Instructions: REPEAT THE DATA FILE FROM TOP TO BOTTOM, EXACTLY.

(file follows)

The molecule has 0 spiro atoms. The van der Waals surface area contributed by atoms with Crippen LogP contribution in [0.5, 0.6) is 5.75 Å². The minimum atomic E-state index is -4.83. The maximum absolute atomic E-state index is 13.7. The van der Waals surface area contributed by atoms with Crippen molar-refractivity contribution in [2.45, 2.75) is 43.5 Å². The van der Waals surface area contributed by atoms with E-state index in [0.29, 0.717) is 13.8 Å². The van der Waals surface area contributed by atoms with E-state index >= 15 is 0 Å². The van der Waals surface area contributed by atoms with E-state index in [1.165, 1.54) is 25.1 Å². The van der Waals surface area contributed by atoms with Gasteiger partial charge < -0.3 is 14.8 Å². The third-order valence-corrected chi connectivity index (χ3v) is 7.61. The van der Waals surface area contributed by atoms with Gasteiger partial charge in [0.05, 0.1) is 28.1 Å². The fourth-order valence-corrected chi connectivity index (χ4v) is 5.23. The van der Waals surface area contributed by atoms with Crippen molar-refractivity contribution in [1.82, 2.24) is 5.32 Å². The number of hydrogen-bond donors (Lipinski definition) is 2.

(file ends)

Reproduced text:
The molecule has 0 spiro atoms. The van der Waals surface area contributed by atoms with Crippen LogP contribution in [0.5, 0.6) is 5.75 Å². The minimum atomic E-state index is -4.83. The maximum absolute atomic E-state index is 13.7. The van der Waals surface area contributed by atoms with Crippen molar-refractivity contribution in [2.45, 2.75) is 43.5 Å². The van der Waals surface area contributed by atoms with E-state index in [0.29, 0.717) is 13.8 Å². The van der Waals surface area contributed by atoms with E-state index >= 15 is 0 Å². The van der Waals surface area contributed by atoms with E-state index in [1.165, 1.54) is 25.1 Å². The van der Waals surface area contributed by atoms with Gasteiger partial charge < -0.3 is 14.8 Å². The third-order valence-corrected chi connectivity index (χ3v) is 7.61. The van der Waals surface area contributed by atoms with Gasteiger partial charge in [0.05, 0.1) is 28.1 Å². The fourth-order valence-corrected chi connectivity index (χ4v) is 5.23. The van der Waals surface area contributed by atoms with Crippen molar-refractivity contribution in [1.82, 2.24) is 5.32 Å². The number of hydrogen-bond donors (Lipinski definition) is 2.